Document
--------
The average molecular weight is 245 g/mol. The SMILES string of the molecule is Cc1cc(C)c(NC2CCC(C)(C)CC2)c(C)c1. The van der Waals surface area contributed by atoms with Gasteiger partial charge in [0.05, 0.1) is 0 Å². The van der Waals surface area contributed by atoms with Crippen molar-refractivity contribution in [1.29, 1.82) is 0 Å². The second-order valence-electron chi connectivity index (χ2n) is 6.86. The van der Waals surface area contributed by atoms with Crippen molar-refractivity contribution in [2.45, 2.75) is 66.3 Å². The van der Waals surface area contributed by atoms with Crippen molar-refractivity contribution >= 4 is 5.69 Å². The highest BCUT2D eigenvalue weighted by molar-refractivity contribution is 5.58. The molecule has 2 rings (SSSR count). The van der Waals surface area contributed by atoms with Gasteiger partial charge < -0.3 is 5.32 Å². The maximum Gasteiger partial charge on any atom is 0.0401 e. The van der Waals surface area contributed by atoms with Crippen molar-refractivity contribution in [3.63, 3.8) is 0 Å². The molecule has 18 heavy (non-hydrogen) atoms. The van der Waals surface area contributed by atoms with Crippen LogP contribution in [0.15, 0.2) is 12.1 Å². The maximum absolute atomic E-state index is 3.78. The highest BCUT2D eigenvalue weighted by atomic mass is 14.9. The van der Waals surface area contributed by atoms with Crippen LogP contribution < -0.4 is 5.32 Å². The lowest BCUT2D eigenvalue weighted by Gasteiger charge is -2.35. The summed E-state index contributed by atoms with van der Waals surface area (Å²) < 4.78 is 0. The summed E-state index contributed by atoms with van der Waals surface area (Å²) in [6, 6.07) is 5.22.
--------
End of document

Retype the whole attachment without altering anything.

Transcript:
The average molecular weight is 245 g/mol. The SMILES string of the molecule is Cc1cc(C)c(NC2CCC(C)(C)CC2)c(C)c1. The van der Waals surface area contributed by atoms with Gasteiger partial charge in [0.05, 0.1) is 0 Å². The van der Waals surface area contributed by atoms with Crippen molar-refractivity contribution in [1.29, 1.82) is 0 Å². The second-order valence-electron chi connectivity index (χ2n) is 6.86. The van der Waals surface area contributed by atoms with Crippen molar-refractivity contribution in [2.45, 2.75) is 66.3 Å². The van der Waals surface area contributed by atoms with Crippen molar-refractivity contribution >= 4 is 5.69 Å². The highest BCUT2D eigenvalue weighted by molar-refractivity contribution is 5.58. The molecule has 2 rings (SSSR count). The van der Waals surface area contributed by atoms with Gasteiger partial charge < -0.3 is 5.32 Å². The maximum Gasteiger partial charge on any atom is 0.0401 e. The van der Waals surface area contributed by atoms with Crippen molar-refractivity contribution in [3.63, 3.8) is 0 Å². The molecule has 18 heavy (non-hydrogen) atoms. The van der Waals surface area contributed by atoms with Crippen LogP contribution in [0.15, 0.2) is 12.1 Å². The maximum absolute atomic E-state index is 3.78. The highest BCUT2D eigenvalue weighted by atomic mass is 14.9. The van der Waals surface area contributed by atoms with Crippen LogP contribution < -0.4 is 5.32 Å². The lowest BCUT2D eigenvalue weighted by Gasteiger charge is -2.35. The summed E-state index contributed by atoms with van der Waals surface area (Å²) < 4.78 is 0. The summed E-state index contributed by atoms with van der Waals surface area (Å²) in [6, 6.07) is 5.22.